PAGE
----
It may come as a surprise to learn this, but relatively few financial advisors are licensed to advise in options or futures (let alone other derivative products). As I’ve alluded to before, there are roughly 100,000 financial advisors in Canada and less than 30% of those 100,000 are licensed by IIROC (Investment Industry Regulatory Organization of Canada) – which is who you need to be licensed by in order to trade and advise on individual securities. The other 70,000 (approx.) can only advise and trade on mutual funds, GICs and government savings bonds for the most part.
But of those 30,000 who are IIROC licensed, not all of them have either an options license or a futures license. I don’t know the exact numbers, but I would estimate from having talked to numerous IIROC advisors over the last few years that perhaps 1 in 4 might be so registered. Taken together, this means that maybe only 7,500 financial advisors in Canada have achieved the necessary credentials required to advise and trade on some form of derivative products.
But there’s more – many of the options-licensed advisors I have spoken to do not actively use options in any form – so let’s cut the number of advisors down in our wildly scientific pontification to about 2,500 (or by 2/3rds).
As Mark Wolfinger has pointed out, options were designed as tools to reduce risk, but their design cuts both ways and most press has been given to risky option strategies. Many advisors who are not qualified to speak to options and option strategies routinely dismiss them as too risky when questions are raised by investors (it’s an easy dismissal as examples of people blowing themselves up are not rare), but there are numerous strategies that I believe can be employed to reduce risk (and returns – there’s still no free lunch) in ways that allow investors to stay invested and/or sleep more soundly. Ultimately, and this is all in my own humble opinion, option strategies when employed properly can smoothen out the psychological highs and lows of investing which are the real culprits of low relative returns of investors in general.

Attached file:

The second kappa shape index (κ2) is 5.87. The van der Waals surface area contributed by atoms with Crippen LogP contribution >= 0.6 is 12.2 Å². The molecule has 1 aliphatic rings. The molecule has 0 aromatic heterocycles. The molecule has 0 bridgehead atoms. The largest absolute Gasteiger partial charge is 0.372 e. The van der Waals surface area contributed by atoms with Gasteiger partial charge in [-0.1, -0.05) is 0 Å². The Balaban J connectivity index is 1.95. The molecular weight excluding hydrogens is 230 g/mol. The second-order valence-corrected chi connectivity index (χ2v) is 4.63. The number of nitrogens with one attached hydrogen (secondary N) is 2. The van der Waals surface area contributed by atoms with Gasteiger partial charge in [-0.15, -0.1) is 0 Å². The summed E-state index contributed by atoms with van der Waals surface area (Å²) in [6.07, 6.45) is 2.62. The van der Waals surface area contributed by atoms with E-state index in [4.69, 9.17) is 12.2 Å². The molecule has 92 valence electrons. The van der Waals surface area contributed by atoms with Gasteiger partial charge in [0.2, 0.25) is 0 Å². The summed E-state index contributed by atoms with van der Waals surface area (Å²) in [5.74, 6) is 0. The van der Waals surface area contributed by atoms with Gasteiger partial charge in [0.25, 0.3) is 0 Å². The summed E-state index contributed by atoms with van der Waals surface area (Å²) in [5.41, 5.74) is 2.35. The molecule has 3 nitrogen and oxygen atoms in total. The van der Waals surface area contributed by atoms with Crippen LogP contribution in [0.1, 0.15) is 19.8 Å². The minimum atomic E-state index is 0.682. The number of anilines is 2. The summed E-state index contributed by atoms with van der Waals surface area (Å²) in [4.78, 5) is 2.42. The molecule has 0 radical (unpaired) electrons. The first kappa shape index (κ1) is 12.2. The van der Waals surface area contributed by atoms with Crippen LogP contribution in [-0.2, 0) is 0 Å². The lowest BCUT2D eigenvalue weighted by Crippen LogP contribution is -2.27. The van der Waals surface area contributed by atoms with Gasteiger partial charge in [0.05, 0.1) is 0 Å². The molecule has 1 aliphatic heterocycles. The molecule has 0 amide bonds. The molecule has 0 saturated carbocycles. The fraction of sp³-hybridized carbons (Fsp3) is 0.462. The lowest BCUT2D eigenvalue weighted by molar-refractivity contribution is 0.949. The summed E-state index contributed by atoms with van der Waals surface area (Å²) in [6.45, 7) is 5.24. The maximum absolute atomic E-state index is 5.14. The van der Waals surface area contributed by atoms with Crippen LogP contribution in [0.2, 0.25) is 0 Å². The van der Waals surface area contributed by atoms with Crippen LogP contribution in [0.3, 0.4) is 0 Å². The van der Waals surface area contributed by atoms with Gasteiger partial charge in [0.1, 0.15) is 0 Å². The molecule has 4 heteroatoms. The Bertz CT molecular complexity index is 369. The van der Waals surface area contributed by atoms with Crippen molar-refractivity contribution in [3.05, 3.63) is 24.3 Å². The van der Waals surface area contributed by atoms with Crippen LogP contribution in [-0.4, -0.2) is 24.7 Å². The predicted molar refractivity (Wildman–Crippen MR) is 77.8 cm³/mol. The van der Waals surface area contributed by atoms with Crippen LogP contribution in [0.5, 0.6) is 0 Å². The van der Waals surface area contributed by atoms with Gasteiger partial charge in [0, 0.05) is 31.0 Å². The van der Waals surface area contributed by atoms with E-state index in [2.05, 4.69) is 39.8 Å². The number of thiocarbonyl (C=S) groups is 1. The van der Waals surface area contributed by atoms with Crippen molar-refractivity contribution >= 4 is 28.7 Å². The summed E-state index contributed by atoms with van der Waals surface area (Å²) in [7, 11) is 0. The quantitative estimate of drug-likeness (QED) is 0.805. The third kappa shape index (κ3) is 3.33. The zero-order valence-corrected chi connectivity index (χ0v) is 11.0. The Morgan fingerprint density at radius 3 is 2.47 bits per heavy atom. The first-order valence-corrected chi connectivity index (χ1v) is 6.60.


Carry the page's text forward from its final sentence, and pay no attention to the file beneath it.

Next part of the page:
I’ll try not to bite the hand that feeds me too much (I’m still in the industry), but many of the criticisms of the industry stem from the fact that advisors are paid as salespeople and not advisors, and training is focused on sales techniques not portfolio management.